. . .  my FP ward  . . . chieken shit.

About disperser

Odd guy with odd views living an odd life during odd times.
This entry was posted in Bee, Butterflies, Macro Photography, Photography, Photography Stuff, Spiders and Insects, Stuff and tagged , , , , , , , , , . Bookmark the permalink.

14 Responses to October 2014 Bees and Butterfly

  1. sandra getgood says:

    Beautiful, colorful pictures… love the flowers, butterflies and bees. One of the close-ups of the butterfly glaring into the camera may give me nightmares, but all in all, a very enjoyable demonstration of how beautifully Mother Nature has set things up (as long as careless humans ( of whom you are most certainly not one) don’t interfere. Lovely pictures.

    Like

    • disperser says:

      Thank you; I was pleased with how these turned out.

      . . . sorry about the nightmares . . . butterflies are best viewed at a distance, maintaining the illusion of beauty as they flutter about.

      . . . sort of like government viewed from a distance, looking all efficient and capable.

      Like

  2. oneowner says:

    Very impressive macro series. I wonder if the cooler weather has slowed down the insects, making it a little less daunting getting good macro shots. All I have blooming in the garden is roses, and they ain’t doin’ too good right now.

    Like

    • disperser says:

      I don’t think so . . . it was mid-afternoon, and in the low 70s.

      I really do think it was the scarcity of available food. Not many of my neighbors have flowers, and the wild flowers are pretty much gone.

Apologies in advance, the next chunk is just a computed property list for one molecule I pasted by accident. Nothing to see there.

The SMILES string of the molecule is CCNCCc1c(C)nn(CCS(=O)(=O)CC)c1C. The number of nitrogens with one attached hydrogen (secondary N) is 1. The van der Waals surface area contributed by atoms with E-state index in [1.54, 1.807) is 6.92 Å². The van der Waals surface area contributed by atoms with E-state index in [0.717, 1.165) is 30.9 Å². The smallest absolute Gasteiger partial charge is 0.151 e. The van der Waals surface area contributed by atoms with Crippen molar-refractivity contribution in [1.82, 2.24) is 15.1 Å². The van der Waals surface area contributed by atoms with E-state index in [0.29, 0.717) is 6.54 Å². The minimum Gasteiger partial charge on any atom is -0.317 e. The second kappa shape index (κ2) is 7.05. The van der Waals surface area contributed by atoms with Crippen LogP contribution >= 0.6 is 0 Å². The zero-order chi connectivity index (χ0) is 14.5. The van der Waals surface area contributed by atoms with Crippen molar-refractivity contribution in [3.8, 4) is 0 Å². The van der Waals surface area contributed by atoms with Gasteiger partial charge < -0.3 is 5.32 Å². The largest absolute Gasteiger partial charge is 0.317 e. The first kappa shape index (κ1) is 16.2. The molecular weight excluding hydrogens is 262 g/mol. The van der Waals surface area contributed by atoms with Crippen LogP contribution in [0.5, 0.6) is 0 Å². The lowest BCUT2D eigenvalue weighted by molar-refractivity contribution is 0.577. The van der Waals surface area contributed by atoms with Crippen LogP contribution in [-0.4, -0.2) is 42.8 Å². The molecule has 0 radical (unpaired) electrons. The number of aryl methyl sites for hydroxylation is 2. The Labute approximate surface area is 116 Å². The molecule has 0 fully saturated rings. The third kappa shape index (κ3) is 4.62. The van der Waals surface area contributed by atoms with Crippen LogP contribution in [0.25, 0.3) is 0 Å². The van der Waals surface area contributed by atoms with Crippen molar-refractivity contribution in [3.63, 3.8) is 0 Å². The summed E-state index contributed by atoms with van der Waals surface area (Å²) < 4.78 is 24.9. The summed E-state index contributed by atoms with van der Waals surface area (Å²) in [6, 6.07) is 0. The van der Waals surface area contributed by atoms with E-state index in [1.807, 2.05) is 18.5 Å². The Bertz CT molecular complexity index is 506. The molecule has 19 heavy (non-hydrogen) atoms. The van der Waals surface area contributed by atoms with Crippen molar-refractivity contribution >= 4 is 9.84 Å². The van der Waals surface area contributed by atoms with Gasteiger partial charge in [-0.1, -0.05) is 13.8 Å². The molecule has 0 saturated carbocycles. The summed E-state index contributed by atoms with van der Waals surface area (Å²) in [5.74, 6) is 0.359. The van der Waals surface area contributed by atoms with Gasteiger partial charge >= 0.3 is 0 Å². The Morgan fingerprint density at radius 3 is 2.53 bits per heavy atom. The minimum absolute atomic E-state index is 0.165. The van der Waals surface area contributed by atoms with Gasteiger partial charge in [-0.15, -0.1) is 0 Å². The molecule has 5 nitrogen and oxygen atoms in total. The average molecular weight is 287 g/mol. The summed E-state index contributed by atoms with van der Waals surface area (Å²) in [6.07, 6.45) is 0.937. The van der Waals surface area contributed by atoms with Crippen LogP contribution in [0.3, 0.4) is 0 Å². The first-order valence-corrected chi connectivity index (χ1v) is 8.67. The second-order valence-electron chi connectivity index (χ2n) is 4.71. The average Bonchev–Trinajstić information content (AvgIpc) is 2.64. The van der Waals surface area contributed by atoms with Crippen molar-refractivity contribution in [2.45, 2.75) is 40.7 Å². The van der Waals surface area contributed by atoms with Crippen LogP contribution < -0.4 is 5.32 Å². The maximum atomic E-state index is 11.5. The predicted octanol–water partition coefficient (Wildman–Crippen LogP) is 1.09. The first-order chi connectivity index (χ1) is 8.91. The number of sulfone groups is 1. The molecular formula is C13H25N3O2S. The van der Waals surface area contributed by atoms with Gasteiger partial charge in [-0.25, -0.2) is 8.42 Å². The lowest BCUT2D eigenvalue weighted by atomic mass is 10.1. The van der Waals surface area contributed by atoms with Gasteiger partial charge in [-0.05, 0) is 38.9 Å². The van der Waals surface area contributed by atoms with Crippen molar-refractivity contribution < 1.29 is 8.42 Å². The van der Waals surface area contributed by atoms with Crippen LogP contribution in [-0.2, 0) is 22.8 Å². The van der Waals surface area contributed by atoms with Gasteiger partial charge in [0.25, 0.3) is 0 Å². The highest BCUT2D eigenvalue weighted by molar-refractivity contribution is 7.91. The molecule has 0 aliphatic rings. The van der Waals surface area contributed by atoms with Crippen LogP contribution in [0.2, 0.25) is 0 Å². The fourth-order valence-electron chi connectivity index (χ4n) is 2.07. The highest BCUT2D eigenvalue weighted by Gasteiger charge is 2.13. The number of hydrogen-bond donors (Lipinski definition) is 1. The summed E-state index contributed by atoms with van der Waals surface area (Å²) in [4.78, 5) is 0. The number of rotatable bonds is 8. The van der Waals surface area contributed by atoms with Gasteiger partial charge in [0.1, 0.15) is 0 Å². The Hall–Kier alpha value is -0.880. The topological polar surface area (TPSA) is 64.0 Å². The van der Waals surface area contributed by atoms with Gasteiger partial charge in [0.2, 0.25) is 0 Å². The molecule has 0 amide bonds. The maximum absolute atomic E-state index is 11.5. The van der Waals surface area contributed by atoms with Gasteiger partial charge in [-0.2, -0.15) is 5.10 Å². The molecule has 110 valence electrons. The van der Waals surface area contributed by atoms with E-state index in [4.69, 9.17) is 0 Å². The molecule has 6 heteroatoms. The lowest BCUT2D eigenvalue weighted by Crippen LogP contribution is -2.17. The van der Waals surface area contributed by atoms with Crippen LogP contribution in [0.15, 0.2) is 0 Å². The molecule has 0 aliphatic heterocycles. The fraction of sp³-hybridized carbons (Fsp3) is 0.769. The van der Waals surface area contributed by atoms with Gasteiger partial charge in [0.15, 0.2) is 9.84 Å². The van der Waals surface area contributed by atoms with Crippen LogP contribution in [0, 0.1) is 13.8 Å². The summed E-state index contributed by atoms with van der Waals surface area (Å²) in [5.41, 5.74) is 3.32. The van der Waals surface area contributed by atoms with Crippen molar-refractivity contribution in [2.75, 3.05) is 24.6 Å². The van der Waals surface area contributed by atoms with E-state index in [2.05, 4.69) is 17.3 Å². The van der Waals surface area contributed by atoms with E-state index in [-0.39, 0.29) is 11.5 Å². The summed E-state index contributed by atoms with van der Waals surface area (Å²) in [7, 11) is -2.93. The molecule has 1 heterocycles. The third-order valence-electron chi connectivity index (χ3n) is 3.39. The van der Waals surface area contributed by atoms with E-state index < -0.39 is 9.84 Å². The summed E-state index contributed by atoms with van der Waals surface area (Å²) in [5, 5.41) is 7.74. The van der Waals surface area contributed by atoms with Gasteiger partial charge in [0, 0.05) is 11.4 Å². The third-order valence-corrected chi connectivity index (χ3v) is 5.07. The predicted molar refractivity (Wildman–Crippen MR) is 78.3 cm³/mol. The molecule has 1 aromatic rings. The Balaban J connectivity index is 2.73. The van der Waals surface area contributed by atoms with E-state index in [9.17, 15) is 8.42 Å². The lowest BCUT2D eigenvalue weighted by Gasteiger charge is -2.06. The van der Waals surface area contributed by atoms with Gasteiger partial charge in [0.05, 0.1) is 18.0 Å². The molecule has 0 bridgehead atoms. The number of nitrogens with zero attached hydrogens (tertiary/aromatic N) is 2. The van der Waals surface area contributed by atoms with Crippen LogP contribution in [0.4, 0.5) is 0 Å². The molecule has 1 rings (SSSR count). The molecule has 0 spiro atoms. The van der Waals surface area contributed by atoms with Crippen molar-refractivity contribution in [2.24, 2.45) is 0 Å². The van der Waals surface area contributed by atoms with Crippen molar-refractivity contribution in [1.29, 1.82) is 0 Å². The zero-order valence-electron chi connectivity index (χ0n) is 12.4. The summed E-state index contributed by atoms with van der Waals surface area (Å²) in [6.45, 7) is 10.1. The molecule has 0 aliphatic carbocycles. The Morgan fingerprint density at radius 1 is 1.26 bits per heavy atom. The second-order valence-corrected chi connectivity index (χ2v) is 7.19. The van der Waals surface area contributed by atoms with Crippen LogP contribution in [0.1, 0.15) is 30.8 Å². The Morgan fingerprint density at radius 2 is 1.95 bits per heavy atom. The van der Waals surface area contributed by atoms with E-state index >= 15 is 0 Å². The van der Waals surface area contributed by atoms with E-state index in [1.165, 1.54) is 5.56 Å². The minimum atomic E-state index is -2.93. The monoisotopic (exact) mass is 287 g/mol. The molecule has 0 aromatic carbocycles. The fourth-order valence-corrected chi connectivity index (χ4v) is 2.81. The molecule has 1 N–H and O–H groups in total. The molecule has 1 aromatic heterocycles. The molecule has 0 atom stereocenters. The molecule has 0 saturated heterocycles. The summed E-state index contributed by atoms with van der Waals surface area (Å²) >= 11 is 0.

Like

  3. Fantastic photos Emilio. The details in the moth and bee are superb!

    Like

  4. Emily Scott says:

    I would be that reader after the beef. I loved the detail of the pollen on the beef’s eyes. The butterfly’s proboscis was a really great shot too (even if butterflies are not as interesting). Your close ups are spectacular.

    Like

  5. It WAS enjoyed, Emilio! Love the colors, patterns and textures! Love the eyeballs and the pollen! Such amazing details! :-)
    HUGS!!! :-)

    Like

  6. Your daily watering chore becomes a chore no longer when you think of all that you would miss if you did not do your rounds. The Macros are great and you are getting a much better depth of field than I can ever achieve. I think this is because you are further out with smaller aperture and enlarging. Your quality is better as when I enlarge, I don’t get the quality. I love my 100mm Canon Macro but I’m still on my Canon kit 18-135mm which leaves a lot to be desired but I have no thoughts on improving it for the moment (largely because I don’t know what would be better). Have you ever tried stacking your shots taken with your Macro lens? It is on my “to try” list but you can do more post click work than I can. Amelia

    Like

  7. AnnMarie says:

    I always appreciate something that gets my attention so completely that it transports me to its world. And this was the case with this post. I was so engrossed in the details of the Lady and the bees, along with the exceptional detail of the flowers, that when it was over, it felt like I had awakened from a very pleasant dream.

    Like